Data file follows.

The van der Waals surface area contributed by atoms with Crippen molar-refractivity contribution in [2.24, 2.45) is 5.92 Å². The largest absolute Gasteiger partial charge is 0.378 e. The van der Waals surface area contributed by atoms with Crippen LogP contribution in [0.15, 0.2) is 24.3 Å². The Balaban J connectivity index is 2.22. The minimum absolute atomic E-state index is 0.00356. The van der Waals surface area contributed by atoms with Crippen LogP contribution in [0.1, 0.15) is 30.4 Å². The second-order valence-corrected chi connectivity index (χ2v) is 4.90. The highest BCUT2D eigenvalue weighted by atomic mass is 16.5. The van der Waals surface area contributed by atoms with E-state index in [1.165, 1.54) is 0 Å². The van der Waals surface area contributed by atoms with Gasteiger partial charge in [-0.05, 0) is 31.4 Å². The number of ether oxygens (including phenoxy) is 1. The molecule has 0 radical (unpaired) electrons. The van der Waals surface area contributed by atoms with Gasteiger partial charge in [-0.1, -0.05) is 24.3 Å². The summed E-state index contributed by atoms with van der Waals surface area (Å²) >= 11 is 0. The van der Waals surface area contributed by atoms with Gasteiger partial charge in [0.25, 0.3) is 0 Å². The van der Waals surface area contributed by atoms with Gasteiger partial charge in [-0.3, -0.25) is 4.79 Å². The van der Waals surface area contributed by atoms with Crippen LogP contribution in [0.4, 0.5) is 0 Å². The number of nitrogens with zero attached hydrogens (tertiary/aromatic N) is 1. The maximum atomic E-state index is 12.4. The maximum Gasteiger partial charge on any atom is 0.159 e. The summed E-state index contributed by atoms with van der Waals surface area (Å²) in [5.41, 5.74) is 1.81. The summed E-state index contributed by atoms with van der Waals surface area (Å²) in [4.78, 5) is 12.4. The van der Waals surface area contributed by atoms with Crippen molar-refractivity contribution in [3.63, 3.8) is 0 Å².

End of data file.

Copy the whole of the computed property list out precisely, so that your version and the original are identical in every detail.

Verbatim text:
The van der Waals surface area contributed by atoms with Crippen molar-refractivity contribution in [2.24, 2.45) is 5.92 Å². The largest absolute Gasteiger partial charge is 0.378 e. The van der Waals surface area contributed by atoms with Crippen LogP contribution in [0.15, 0.2) is 24.3 Å². The Balaban J connectivity index is 2.22. The minimum absolute atomic E-state index is 0.00356. The van der Waals surface area contributed by atoms with Crippen LogP contribution in [0.1, 0.15) is 30.4 Å². The second-order valence-corrected chi connectivity index (χ2v) is 4.90. The highest BCUT2D eigenvalue weighted by atomic mass is 16.5. The van der Waals surface area contributed by atoms with E-state index in [1.165, 1.54) is 0 Å². The van der Waals surface area contributed by atoms with Gasteiger partial charge in [-0.05, 0) is 31.4 Å². The number of ether oxygens (including phenoxy) is 1. The molecule has 0 radical (unpaired) electrons. The van der Waals surface area contributed by atoms with Gasteiger partial charge in [-0.1, -0.05) is 24.3 Å². The summed E-state index contributed by atoms with van der Waals surface area (Å²) >= 11 is 0. The van der Waals surface area contributed by atoms with Gasteiger partial charge in [0.25, 0.3) is 0 Å². The van der Waals surface area contributed by atoms with Gasteiger partial charge in [-0.3, -0.25) is 4.79 Å². The van der Waals surface area contributed by atoms with Crippen LogP contribution in [0.4, 0.5) is 0 Å². The number of nitrogens with zero attached hydrogens (tertiary/aromatic N) is 1. The maximum atomic E-state index is 12.4. The maximum Gasteiger partial charge on any atom is 0.159 e. The summed E-state index contributed by atoms with van der Waals surface area (Å²) in [5.41, 5.74) is 1.81. The summed E-state index contributed by atoms with van der Waals surface area (Å²) in [4.78, 5) is 12.4. The van der Waals surface area contributed by atoms with Crippen molar-refractivity contribution in [3.63, 3.8) is 0 Å².